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ARS Home » Northeast Area » Wyndmoor, Pennsylvania » Eastern Regional Research Center » Dairy and Functional Foods Research » Research » Publications at this Location » Publication #390072

Research Project: In vitro Human Gut System: Interactions Between Diet, Food Processing, and Microbiota

Location: Dairy and Functional Foods Research

Title: Chewing the fat with microbes: lipid crosstalk in the gut

Author
item Scarino Lemons, Johanna
item Liu, Linshu

Submitted to: Nutrients
Publication Type: Review Article
Publication Acceptance Date: 1/25/2022
Publication Date: 1/28/2022
Citation: Scarino Lemons, J.M., Liu, L.S. 2022. Chewing the fat with microbes: lipid crosstalk in the gut. Nutrients. 14(3), 573. https://doi.org/10.3390/nu14030573.
DOI: https://doi.org/10.3390/nu14030573

Interpretive Summary: New studies are constantly being published, especially in very active fields, like microbiome research. This makes it difficult to stay abreast of all the latest findings in the field. This review article highlights important research that has emerged over the last 5-6 years regarding the three-way interaction between human health, dietary fats and the microbes that inhabit the gastrointestinal tract. The article provides a solid introduction to the field and will serve as a source of inspiration for future microbiome work.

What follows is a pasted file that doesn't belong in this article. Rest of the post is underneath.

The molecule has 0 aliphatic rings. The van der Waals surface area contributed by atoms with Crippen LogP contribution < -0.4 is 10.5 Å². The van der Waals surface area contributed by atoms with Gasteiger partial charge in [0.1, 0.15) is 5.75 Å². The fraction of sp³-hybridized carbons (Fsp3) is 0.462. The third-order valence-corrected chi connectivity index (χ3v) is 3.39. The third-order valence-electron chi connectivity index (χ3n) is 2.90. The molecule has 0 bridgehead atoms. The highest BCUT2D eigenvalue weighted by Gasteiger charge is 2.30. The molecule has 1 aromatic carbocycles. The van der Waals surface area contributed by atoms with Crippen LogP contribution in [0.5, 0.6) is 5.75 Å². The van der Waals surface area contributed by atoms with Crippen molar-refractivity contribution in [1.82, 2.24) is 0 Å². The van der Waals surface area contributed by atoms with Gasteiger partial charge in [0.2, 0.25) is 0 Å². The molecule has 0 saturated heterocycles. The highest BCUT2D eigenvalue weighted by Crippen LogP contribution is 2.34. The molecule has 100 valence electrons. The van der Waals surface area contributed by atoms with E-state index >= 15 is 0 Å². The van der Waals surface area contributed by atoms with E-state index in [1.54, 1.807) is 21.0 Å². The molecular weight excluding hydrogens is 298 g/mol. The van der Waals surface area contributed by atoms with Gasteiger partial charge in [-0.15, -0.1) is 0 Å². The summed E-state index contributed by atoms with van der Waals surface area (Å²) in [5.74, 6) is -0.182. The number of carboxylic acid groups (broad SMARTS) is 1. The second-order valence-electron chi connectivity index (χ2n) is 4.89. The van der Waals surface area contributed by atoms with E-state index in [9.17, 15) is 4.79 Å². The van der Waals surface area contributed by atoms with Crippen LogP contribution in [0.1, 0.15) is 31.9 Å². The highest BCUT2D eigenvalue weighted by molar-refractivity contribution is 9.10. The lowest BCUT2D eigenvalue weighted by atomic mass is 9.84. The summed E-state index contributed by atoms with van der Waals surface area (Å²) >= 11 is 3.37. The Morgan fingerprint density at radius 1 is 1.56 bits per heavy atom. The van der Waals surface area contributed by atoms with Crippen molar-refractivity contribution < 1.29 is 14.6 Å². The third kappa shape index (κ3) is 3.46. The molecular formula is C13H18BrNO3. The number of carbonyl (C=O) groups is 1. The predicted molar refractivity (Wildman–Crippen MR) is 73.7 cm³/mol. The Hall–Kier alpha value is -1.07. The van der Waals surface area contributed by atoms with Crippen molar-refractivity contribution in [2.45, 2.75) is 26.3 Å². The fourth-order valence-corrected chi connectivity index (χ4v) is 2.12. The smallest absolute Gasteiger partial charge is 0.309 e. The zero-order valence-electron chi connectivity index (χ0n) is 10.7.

Technical Abstract: It is becoming increasingly important for any project aimed at understanding the effects of diet on human health, to also consider the combined effect of the trillions of microbes within the gut which modify and are modified by dietary nutrients. A healthy microbiome is diverse and contributes to host health, partly via the production and subsequent host absorption of secondary metabolites. Many of the beneficial bacteria in the gut rely on specific nutrients, such as dietary fiber, to survive and thrive. In the absence of those nutrients, the relative proportion of good commensal bacteria dwindles while other, opportunistic, and potentially pathogenic, bacteria make the most of the nutrients that are available. Therefore, it is unsurprising that both diet and the gut microbiome have been associated with numerous human diseases. Susceptibility to inflammatory bowel diseases and colorectal cancer increases with consumption of a Western diet, which is typically high in fat, protein, and refined carbohydrates but low in plant-based fibers, and in the presence of certain pathogenic bacteria. Despite increased screening and better care, colorectal cancer is still the second leading cause of cancer death in the US and is the third most diagnosed cancer among US men and women. Rates are rising worldwide as diets are becoming more westernized, alongside rising rates of metabolic diseases like obesity, diabetes, and other cancers. Evolutionarily speaking, the Western diet is new and therefore humans and microbes alike are ill-equipped to maintain proper homeostasis and health. Understanding how a modern diet influences the microbiota and how subsequent microbial alterations effect human health will become essential in guiding personalized nutrition and healthcare. Herein, we will summarize some of the latest advances in understanding the three-way interaction between the human host, the gut microbiome, and a specific class of dietary nutrients, fats.